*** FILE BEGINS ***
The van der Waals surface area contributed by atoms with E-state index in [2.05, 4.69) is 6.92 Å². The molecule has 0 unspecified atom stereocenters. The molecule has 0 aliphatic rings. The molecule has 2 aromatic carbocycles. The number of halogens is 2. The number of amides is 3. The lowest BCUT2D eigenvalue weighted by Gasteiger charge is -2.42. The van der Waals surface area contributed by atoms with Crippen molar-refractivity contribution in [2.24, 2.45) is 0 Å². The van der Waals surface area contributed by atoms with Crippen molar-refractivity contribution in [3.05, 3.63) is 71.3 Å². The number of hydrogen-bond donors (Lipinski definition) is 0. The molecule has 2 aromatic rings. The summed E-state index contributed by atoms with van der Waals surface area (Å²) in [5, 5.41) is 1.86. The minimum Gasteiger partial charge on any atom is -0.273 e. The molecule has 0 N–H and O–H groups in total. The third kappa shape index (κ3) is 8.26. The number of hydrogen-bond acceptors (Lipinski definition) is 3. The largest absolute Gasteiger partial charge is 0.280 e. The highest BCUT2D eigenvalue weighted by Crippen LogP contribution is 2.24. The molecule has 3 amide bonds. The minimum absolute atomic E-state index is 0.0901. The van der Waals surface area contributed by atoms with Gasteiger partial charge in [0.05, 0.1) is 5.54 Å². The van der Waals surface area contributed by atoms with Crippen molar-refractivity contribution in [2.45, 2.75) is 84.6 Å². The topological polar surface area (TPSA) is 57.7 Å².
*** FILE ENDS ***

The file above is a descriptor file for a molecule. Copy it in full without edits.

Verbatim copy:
The van der Waals surface area contributed by atoms with E-state index in [2.05, 4.69) is 6.92 Å². The molecule has 0 unspecified atom stereocenters. The molecule has 0 aliphatic rings. The molecule has 2 aromatic carbocycles. The number of halogens is 2. The number of amides is 3. The lowest BCUT2D eigenvalue weighted by Gasteiger charge is -2.42. The van der Waals surface area contributed by atoms with Crippen molar-refractivity contribution in [2.24, 2.45) is 0 Å². The van der Waals surface area contributed by atoms with Crippen molar-refractivity contribution in [3.05, 3.63) is 71.3 Å². The number of hydrogen-bond donors (Lipinski definition) is 0. The molecule has 2 aromatic rings. The summed E-state index contributed by atoms with van der Waals surface area (Å²) in [5, 5.41) is 1.86. The minimum Gasteiger partial charge on any atom is -0.273 e. The molecule has 0 N–H and O–H groups in total. The third kappa shape index (κ3) is 8.26. The number of hydrogen-bond acceptors (Lipinski definition) is 3. The largest absolute Gasteiger partial charge is 0.280 e. The highest BCUT2D eigenvalue weighted by Crippen LogP contribution is 2.24. The molecule has 3 amide bonds. The minimum absolute atomic E-state index is 0.0901. The van der Waals surface area contributed by atoms with Gasteiger partial charge in [0.05, 0.1) is 5.54 Å². The van der Waals surface area contributed by atoms with Crippen molar-refractivity contribution in [2.45, 2.75) is 84.6 Å². The topological polar surface area (TPSA) is 57.7 Å².